LOCAL radio amateurs have been keeping active during lockdown by meeting up on the air each morning, checking that everyone is in good health, and chatting about who else around the world they have been contacting.
Current projects are always a hot topic of conversation with the sharing of ideas, hints and tips, as many of us have interests in electronics.
As normal radio club meetings are not possible at the moment, radio hams meet up on Zoom (the video conferencing app) and are joined by friends in the UK and from further away including the USA and Tunisia. Usually, a pre-advertised radio related talk is given followed by a more general discussion.
Radio amateurs enjoy a hobby with many facets and interests are varied.
Always at the forefront of technology, the first amateur satellite was launched in 1961. Mike from Westbrook (pictured top)talks to people around the world using a geostationary satellite via a small dish in his garden.
Lee from Lymm, likes to transmit using Morse Code. A piece of wire forms his radio aerial among the trees in his garden.
Jeff in Runcorn, has his radio and personal computer connected together to send messages around the world in seconds.
Robin from Lymm became a radio Amateur two years ago at the age of 12. He continues to use his passion for radio, keeping in touch with fellow radio amateurs and studying for the next level of his license. Robin is also an RAF Air Aadet and enjoys taking part in joint air cadet and amateur radio exercises. He also helps with radio communications training of other air cadets.
Milly (Altrincham Grammar School for Girls) and Katie (Lymm High School) both of Oughtrington Explorer Scouts, decided to become radio amateurs for their Duke of Edinburgh skill challenge. They continue to use the hobby to communicate and have taken part in several radio events organised by the club.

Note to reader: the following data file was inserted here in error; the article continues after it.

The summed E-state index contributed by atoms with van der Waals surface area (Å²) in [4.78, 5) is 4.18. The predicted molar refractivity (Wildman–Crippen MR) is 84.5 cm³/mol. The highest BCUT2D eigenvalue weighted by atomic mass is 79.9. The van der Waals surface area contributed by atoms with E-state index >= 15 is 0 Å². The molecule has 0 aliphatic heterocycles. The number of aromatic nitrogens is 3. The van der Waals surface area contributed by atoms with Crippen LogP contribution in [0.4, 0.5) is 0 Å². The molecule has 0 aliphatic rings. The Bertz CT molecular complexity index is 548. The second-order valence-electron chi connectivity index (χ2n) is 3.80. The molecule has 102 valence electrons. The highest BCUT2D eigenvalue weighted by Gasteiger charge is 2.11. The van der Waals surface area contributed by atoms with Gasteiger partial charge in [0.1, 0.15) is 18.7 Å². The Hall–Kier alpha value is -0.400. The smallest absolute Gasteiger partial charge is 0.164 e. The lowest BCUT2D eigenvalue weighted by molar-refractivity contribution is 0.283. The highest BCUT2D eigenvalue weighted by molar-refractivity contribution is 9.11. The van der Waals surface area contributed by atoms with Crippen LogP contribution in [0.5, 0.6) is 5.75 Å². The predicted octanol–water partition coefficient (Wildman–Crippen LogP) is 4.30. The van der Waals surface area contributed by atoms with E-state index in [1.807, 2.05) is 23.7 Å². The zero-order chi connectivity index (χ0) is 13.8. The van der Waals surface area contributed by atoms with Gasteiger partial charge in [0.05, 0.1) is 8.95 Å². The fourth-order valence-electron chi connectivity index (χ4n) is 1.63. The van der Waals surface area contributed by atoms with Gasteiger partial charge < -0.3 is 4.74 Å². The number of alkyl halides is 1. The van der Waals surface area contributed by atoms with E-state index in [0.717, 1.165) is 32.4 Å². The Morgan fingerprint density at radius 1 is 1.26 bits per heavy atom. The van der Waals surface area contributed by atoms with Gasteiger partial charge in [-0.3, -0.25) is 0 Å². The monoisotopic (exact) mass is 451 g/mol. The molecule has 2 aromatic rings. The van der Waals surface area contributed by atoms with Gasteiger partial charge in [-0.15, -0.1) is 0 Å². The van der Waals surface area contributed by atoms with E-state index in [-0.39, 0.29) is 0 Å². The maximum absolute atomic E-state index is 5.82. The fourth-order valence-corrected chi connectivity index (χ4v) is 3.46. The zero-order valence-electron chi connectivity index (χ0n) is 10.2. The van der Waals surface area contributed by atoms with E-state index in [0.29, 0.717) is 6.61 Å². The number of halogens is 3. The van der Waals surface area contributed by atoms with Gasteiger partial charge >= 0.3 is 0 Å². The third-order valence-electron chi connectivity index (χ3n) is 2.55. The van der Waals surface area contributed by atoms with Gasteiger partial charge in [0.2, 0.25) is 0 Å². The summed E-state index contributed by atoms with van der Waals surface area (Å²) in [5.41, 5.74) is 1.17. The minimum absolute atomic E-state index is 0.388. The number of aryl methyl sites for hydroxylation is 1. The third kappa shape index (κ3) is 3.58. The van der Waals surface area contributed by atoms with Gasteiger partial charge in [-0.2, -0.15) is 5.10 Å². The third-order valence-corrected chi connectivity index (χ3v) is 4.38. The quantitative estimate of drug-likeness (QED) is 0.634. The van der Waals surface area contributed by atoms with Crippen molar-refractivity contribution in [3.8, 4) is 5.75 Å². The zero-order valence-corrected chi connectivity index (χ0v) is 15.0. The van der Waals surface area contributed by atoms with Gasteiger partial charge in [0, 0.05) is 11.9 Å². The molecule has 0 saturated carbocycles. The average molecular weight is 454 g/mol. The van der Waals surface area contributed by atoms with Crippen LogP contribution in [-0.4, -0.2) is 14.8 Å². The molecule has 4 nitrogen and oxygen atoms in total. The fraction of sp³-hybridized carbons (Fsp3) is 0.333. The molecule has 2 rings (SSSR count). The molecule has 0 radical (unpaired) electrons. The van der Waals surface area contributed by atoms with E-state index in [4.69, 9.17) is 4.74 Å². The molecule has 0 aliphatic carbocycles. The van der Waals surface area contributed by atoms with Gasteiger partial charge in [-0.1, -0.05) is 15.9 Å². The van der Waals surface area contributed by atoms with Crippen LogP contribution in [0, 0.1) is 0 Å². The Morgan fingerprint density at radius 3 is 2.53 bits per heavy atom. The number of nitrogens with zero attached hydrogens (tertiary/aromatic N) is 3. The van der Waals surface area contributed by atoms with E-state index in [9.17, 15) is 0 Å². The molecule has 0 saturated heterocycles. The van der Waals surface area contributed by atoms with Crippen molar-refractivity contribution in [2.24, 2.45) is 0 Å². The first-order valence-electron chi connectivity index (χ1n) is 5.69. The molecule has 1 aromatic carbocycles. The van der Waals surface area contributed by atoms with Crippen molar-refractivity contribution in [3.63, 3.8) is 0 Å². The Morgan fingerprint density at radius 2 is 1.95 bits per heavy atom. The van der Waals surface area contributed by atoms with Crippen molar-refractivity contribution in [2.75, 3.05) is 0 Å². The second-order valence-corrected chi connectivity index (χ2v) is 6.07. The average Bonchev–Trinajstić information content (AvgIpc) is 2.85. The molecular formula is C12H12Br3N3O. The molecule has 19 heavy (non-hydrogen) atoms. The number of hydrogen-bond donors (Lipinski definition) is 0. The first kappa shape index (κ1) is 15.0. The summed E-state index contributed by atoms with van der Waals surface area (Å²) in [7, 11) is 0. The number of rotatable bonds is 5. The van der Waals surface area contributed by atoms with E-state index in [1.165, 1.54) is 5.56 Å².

Becoming a radio amateur has never been so easy! Online courses can be used to accompany a book to explain what amateur radio is all about and the entry level exam referred to as the “Foundation Licence” can also be booked and taken online.
What happens after Lockdown?
Warrington Amateur Radio Club meets in Grappenhall at the Bellhouse Club premises where they have a self contained club room with a separate radio room and meeting room used for lectures and training courses. When it is safe to have public meetings again, arrangements are in progress to welcome the influx of newly licensed radio amateurs and those who have had their interest rekindled in the hobby as a result of Lockdown.
Further reading and information can be found online:
Warrington Amateur Radio Club site www.warc.org.uk
The Radio Society of Great Britain www.rsgb.org.uk
British Amateur Television Club www.batc.org.uk
Amateur Satellites UK www.amsat-uk.org
Schools talk to astronauts on the International Space Station via amateur radio https://youth.be/2CcrQ9chotU